A comprehensive approach to benefit-risk assessment in drug development.

Sinan B Sarac, Christian H Rasmussen, Morten A. Rasmussen, Christine E. Hallgreen, Tue Søeborg, Morten Colding-Jørgensen, Per K. Christensen, Steffen Thirstrup, Erik Mosekilde

Research output: Contribution to journalJournal articleResearchpeer-review


Major regulatory agencies, for example, FDA and EMA, have started to request comprehensive benefit-risk analyses of pharmaceutical products prior to approval or labelling expansion. The purpose of this study is to develop a generally applicable and reliable data-driven benefit-risk assessment method, where two or more drugs/doses can be compared. Our aim is to formulate an approach that is simple to apply, allows direct comparison of different types of risks and benefits, and is tailored for application in different disease areas both during clinical development and in the marketing approval phase. The proposed benefit-risk assessment method involves eight successive steps: (1) establishment of the decision context, (2) identification of benefit and risk criteria, (3) weighting, (4) scoring, (5) evaluation of uncertainty, (6) calculation of weighted scores, (7) visualization, and (8) discussion and formulation of an overall conclusion. To reduce the impact of subjective judgements, scores are assigned to each criterion on the basis of objective information (data) wherever possible. The proposed benefit-risk evaluation approach offers comprehensive, data-driven assessments that can facilitate decision processes. It employs descriptive statistical methods to highlight the clinically significant differences between drugs in clinical trials. The approach can be used in single as well as in multiple trials and provides clear diagrams as the basis for presentation and discussion of the results.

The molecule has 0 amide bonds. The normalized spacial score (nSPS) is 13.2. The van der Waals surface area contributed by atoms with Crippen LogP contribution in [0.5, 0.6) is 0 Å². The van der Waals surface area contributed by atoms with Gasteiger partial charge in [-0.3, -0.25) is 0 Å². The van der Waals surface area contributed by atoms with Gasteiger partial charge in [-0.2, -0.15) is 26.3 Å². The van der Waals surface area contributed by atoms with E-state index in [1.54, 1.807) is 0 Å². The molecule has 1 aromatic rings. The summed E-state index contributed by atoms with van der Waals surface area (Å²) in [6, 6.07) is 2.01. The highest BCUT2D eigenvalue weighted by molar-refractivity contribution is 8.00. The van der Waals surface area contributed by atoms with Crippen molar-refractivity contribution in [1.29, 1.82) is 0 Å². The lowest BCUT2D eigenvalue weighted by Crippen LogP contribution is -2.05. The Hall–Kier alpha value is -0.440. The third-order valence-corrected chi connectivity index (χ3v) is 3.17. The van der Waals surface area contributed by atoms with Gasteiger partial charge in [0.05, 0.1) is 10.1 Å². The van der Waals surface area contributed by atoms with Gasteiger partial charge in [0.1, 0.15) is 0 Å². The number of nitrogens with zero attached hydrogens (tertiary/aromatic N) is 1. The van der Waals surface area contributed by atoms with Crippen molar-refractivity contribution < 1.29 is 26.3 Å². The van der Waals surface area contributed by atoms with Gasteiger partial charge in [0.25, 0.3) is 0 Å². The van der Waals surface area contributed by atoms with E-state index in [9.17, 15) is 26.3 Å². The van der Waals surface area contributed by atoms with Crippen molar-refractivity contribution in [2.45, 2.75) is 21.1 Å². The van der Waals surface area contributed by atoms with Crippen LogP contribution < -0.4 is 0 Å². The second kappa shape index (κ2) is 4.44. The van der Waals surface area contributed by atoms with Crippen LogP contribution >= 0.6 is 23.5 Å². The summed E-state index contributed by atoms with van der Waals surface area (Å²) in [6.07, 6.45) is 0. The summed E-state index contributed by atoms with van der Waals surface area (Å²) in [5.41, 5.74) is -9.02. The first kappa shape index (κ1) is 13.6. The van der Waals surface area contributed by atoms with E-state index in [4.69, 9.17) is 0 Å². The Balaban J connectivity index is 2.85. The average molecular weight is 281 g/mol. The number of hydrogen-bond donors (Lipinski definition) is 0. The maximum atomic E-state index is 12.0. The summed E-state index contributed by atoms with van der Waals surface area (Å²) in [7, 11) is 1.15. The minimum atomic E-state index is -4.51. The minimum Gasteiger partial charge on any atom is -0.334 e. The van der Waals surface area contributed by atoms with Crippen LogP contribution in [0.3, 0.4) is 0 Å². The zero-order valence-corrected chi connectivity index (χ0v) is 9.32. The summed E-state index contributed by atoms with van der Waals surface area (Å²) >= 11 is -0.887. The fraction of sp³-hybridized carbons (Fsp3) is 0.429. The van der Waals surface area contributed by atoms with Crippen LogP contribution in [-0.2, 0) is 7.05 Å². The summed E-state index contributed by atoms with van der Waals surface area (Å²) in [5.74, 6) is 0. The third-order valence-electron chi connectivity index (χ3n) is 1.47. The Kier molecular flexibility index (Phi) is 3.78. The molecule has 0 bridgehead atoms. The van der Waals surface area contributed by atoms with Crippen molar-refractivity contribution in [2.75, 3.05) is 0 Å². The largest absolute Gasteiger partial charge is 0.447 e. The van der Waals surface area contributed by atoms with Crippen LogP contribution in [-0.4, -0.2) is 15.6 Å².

Original languageEnglish
JournalBasic and Clinical Pharmacology and Toxicology
Issue number1
Pages (from-to)65-72
Publication statusPublished - 2012


Dive into the research topics of 'A comprehensive approach to benefit-risk assessment in drug development.'. Together they form a unique fingerprint.

Cite this